Natural History Museum

‘The Museum is a world-class visitor attraction and leading science research centre. We use our unique collections and unrivalled expertise to tackle the biggest challenges facing the world today. We care for more than 80 million specimens spanning billions of years and welcome more than five million visitors annually.’


I visit the Natural History Museum with my sons regularly and we all love it. It is one of the places that will always make me reconsider when I wonder if London is a good place to bring up children.

Our early visits generally consisted of a fail-safe formula of going through the dinosaur exhibit, spending far too long roaring at the animatronic dinosaurs, a coffee at the Darwin Café and then shooting into the scenic lift up to the top floor of the incredible new Darwin Centre to then run and race cars down the many floors of ramps before choosing a thing each to hunt down in the museum and find out a bit more about.

As they have gotten a bit older and a bit thirstier for knowledge, we are starting to explore more parts of the museum and there are limitless, fascinating exhibits both temporary and permanent to see.

On our last visit – (the first without a buggy hoorah!) we went up the escalator through the Centre of the Earth over and over again and to be honest I think we would still been there now if I hadn’t managed to lure them away with the promise of an ice cream.

My kids are still pre-schoolers and having been there on a weekend and at half term I can say I am going as much as I can until we are restricted to weekends and holidays when it is extremely busy – particularly the more popular exhibits.

The museum caters really well for kids and it feels as though there has been a conscious effort in the design of exhibits to engage with people of all ages. Unlike many other museums, in my experience the museum exhibits with interactive parts are plentiful and in good working order. As with the other big London museums there are explorer packs available from the desk in the main hall which include hats and backpacks with activities and trails, there are a few to choose from so good for repeat visitors. The staff are extremely knowledgeable and seem to genuinely enjoy answering questions from kids about the exhibits.

There are several wonderfully stocked museum shops themed to the area of the museum to which they serve. They are amazing, particularly for small people with pocket money and a love of dinosaurs and/or obscure mammals.

It is wonderful that this resource exists and is both free for all and superbly maintained. I can’t recommend it enough.

Opened in 1881, the building ‘is one of Britain’s most striking examples of Romanesque architecture, which is considered a work of art in its own right and has become one of London’s most iconic landmarks’ (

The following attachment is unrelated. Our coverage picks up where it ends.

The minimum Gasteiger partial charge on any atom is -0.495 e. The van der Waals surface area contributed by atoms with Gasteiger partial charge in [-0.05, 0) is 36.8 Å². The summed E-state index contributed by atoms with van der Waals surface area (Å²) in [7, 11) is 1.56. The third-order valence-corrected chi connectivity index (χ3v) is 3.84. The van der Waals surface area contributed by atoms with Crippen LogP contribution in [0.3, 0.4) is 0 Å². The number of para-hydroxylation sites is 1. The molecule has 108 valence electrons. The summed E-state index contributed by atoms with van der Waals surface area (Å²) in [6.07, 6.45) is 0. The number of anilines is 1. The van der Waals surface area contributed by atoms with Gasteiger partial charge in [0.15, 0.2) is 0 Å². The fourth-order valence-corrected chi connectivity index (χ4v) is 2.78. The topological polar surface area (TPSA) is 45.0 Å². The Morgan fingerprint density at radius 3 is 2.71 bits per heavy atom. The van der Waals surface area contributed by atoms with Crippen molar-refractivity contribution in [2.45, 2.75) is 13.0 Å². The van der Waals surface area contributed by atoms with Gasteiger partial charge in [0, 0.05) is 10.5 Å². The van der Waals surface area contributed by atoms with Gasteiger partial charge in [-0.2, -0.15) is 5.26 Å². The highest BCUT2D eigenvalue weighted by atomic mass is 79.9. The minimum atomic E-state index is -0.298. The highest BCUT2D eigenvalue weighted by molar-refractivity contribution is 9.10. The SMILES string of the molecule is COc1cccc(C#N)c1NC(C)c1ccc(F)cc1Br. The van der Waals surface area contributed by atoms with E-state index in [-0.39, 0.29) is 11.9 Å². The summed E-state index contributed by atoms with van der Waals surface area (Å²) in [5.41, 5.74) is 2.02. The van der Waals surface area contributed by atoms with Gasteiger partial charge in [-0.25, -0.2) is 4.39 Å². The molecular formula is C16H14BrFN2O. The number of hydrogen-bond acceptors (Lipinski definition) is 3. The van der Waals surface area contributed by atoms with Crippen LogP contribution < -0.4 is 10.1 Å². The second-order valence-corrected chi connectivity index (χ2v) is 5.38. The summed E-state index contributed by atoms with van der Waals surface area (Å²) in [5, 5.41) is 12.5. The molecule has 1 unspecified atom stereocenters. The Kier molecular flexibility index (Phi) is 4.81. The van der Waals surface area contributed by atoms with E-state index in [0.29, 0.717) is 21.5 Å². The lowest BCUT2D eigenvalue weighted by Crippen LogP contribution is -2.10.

Address: Cromwell Road, London, SW7 5BD.


Playground: No, there is open space outside the Darwin Centre and in winter an ice rink but you are very close to Hyde Park for a run around afterwards.

Cafe: There are several cafes dotted through the museum for coffees, sandwiches etc. run by Benugo along with a picnic area in the basement where you can buy drinks. There is also a separate restaurant for hot meals which is good although it doesn’t have table service which is tricky when you are juggling buggies and trays and queues and screaming, tired, hungry children. There is a children’s menu and there are facilities to warm baby food.

Toilets: Plenty of toilets, baby changing and wheelchair-user toilets. Ask the very helpful staff for your nearest.

Pram / wheelchair / mobility friendly: Great, although there are a lot of steps at the main entrance there is a separate step-free entrance off Exhibition Road which tends to have no queue and takes you straight to the Centre of the Earth – more on this later . . . There is a cloakroom where you can leave scooters and buggies although buggies have to be collapsed which is a pain if yours is not really collapsible – they won’t take it.

Parking: taken from the website… We do not have parking facilities on-site and parking around the Museum is limited.

Disabled parking: We have a small number of parking spaces on-site for Blue Badge holders. Please book in advance by calling us on +44 (0)20 7942 6230. You can access these spaces via Queen’s Gate, SW7 5HD, to the west of the Museum.

There are also 12 Blue Badge parking spaces on Exhibition Road. These spaces are managed by the Royal Borough of Kensington and Chelsea and cannot be booked in advance. You can park there for four hours between 8.30 a.m. and 6.30 p.m. Find out more on the Royal Borough of Kensington and Chelsea’s website.

Nearest Station: South Kensington Tube station is very close by; you can exit from the museums tunnel onto the corner of the museum grounds at Cromwell Road/Exhibition Road. For those requiring step free access from South East London I would recommend taking the train to Cannon Street and then the tube to Earl’s Court which can all be done with lifts and ramps.

Train: The closest Main Line station is Victoria which is a reasonably long (35 minutes) but pleasant walk – you can take a bus direct from Victoria too.

DLR: Nope

Tube: South Kensington

Bus: Routes 14, 49, 70, 74, 345, 360, 414, 430 and C1 stop close to the Museum.

Phone: +44 (0)20 7942 6230

Email: Via online form:


Review by Lucy Atlee.

Founder of MGF, Helen is a mum of four who spends way too much time on the interweb and not enough time in bed. She loves wearing her dressing gown, car boot sales and watching TV programmes featuring food. Her specialist subjects include 'how to overfill your car boot' and 'how to avoid dusting'. Follow her at Twitter: @Ginfund, Facebook: @MGFund, Instagram: @mummysginfund and online: